I’m beginning to think that life is just a series of ridiculous challenges. Trying to do something but in order to do it you first need to do something else. This means you have to do a bunch of other things too, things you never though you’d do. I never thought I’d put my kids in care. No matter the cost, I’d manage to keep my kids with me until they started school. I didn’t do too badly in that the Dude was never in care. Thumper got her first year with me.
Coming to Canberra, we knew we could earn solid pay. We didn’t think much about the cost of daycare. But we should have. Getting our jobs was one thing, and happened so fast, as I wrote about before, so we needed fast daycare as well. We were fortunate enough to find someone who could do the week for both kids in family daycare. It wasn’t the perfect situation, but it may just work and at least it was there. So we signed up and agreed to start them on Wed. Little did we think that the cost would be far beyond what we could possibly afford.
To top it off, neither of the kids wanted to go. The daycare lady had a rather old, dark, cold house and lots of outdated toys. She didn’t speak great English which was a challenge but not the end of the world. I think the kids just didn’t gel with her. The Dude has been getting progressively more and more bored since finishing school over three months ago and although initially excited about going to daycare, he was disappointed after the first day. He was asked to lie down and have quiet time while the little ones napped which he didn’t like, that was his main gripe. Thumper, who never used to want to leave daycare in Canada, suddenly developed separation anxiety and screamed from the moment she realised I was leaving her. Overall, it was a bit of a disaster.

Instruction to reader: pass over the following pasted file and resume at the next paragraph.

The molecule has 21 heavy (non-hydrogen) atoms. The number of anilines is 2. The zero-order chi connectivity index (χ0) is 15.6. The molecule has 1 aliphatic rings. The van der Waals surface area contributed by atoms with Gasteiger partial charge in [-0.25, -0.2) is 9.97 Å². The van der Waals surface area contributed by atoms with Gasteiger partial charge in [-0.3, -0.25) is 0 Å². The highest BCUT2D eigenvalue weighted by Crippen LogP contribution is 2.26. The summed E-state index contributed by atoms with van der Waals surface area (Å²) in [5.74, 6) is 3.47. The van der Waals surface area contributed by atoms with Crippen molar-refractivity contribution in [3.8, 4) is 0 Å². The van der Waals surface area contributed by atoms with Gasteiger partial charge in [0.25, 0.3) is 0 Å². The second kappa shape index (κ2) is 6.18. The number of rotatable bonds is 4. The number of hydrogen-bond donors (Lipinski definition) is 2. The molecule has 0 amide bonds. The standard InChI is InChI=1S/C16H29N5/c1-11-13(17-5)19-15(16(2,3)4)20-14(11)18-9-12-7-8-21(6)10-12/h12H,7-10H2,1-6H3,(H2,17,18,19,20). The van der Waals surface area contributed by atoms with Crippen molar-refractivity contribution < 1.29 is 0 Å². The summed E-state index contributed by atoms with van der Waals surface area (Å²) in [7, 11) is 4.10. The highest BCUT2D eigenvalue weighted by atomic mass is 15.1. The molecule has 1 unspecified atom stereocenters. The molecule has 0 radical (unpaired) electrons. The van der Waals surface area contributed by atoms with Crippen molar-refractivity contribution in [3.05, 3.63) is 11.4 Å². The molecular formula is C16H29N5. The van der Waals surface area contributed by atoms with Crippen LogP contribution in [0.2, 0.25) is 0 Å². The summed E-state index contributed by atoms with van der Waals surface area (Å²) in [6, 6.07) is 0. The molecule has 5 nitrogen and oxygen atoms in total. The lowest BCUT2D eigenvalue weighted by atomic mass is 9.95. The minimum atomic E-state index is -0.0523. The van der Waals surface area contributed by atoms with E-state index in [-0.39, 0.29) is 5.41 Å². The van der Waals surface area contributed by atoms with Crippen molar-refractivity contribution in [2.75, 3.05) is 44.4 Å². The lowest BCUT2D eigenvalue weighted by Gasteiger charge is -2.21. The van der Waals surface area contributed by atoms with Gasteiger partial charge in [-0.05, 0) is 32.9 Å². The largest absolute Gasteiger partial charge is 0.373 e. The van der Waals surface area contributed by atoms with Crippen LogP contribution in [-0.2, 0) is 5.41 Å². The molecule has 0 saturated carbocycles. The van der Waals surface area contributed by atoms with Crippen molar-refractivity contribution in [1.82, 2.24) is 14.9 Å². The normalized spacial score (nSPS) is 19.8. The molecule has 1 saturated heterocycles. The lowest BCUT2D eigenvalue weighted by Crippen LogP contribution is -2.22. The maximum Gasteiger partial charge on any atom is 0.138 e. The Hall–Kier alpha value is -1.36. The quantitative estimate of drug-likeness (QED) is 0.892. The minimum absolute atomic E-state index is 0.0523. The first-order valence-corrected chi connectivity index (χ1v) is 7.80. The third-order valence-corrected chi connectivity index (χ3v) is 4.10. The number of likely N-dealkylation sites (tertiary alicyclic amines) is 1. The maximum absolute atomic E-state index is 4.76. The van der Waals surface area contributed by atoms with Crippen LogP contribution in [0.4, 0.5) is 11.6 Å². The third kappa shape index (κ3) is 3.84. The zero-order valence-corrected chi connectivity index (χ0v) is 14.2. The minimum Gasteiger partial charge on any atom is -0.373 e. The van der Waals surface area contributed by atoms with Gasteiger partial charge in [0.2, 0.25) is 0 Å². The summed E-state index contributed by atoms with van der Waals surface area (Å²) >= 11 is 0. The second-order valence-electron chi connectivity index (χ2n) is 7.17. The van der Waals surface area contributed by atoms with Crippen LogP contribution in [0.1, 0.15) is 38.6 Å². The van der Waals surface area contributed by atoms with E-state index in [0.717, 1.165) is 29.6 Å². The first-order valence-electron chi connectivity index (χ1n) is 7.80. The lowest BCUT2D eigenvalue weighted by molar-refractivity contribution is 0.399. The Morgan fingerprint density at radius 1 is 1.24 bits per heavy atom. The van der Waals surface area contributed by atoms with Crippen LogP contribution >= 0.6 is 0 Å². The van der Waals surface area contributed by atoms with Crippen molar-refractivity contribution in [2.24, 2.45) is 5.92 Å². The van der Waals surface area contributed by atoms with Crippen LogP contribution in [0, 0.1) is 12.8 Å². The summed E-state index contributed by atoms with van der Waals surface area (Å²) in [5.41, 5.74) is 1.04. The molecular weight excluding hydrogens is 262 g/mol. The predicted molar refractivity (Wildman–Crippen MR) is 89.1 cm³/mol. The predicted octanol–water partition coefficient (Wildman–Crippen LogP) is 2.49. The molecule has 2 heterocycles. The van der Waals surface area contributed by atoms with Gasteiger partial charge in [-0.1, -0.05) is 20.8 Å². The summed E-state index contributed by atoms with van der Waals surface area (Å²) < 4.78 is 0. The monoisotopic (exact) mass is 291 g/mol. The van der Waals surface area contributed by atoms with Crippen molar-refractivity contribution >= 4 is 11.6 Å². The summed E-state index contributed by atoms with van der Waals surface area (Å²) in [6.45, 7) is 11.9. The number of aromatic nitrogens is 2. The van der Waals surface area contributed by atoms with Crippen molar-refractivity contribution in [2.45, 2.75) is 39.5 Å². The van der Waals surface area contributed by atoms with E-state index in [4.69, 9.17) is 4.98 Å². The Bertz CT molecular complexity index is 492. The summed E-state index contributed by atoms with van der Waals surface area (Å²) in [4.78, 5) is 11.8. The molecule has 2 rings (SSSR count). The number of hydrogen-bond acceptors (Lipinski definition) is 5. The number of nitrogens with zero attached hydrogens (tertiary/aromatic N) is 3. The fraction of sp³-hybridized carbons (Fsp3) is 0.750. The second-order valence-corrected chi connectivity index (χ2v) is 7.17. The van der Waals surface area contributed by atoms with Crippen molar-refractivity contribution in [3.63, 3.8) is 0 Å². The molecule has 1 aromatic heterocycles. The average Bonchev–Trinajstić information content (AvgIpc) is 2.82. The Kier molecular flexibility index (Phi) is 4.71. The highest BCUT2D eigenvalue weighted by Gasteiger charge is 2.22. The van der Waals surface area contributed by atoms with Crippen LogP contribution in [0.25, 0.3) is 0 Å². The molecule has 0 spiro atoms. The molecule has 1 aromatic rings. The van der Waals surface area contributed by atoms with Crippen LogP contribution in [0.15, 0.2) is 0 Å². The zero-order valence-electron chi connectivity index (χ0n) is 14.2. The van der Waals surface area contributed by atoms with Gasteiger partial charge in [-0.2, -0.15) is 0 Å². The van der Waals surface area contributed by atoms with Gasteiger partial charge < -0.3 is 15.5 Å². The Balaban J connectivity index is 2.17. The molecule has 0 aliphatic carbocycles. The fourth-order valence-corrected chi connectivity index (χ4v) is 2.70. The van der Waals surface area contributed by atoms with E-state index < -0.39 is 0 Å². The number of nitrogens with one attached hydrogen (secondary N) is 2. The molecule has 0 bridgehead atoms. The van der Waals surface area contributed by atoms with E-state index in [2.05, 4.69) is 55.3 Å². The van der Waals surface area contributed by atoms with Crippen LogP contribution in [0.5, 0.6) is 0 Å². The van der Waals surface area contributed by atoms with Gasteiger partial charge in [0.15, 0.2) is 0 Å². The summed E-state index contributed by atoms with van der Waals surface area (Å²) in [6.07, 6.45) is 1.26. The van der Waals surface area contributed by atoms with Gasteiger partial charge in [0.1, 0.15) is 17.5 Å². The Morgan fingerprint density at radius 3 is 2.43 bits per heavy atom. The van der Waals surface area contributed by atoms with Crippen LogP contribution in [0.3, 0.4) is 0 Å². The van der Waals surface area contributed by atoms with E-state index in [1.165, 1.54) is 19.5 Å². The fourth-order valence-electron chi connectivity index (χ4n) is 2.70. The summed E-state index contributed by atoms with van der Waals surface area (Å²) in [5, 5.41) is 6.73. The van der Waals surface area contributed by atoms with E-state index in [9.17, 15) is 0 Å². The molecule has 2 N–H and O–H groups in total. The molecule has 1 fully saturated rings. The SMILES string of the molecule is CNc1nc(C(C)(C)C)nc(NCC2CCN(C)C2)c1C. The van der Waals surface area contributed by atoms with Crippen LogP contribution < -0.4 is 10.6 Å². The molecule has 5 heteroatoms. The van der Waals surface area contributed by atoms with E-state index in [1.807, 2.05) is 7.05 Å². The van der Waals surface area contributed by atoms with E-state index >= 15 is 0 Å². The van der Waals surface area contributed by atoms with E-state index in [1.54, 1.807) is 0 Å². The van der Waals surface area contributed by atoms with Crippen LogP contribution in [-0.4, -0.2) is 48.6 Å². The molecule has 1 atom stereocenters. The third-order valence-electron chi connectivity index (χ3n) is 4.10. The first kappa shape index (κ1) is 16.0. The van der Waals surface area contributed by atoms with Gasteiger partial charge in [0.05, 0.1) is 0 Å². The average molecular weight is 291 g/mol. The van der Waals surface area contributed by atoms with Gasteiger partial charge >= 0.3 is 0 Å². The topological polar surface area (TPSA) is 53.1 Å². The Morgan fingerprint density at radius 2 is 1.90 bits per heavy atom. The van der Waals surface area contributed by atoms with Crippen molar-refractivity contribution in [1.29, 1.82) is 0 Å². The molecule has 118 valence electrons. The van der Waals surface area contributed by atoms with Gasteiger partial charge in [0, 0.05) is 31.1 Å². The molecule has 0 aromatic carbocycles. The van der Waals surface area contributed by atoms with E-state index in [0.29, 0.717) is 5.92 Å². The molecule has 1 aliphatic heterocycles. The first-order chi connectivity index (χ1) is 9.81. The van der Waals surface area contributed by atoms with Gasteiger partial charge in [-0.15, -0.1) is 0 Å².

Once we realised the exorbitant costs, we immediately pulled the kids out. It was a tough call because the lady had been so accommodating at the last minute. I felt sick at the prospect of having to tell her. I desperately posted on a local Facebook page and among the replies asking confused and repetitive questions about why we don’t get rebates for daycare (we definitely don’t), I had a few people telling me to message them about solutions. One of them, a young mum, turned out to be a real godsend. She agreed to look after the kids three days a week at our place for a reduced rate and another lady is going to look after them the other two at hers, subject to meeting her this weekend. It began to seem like it might just work.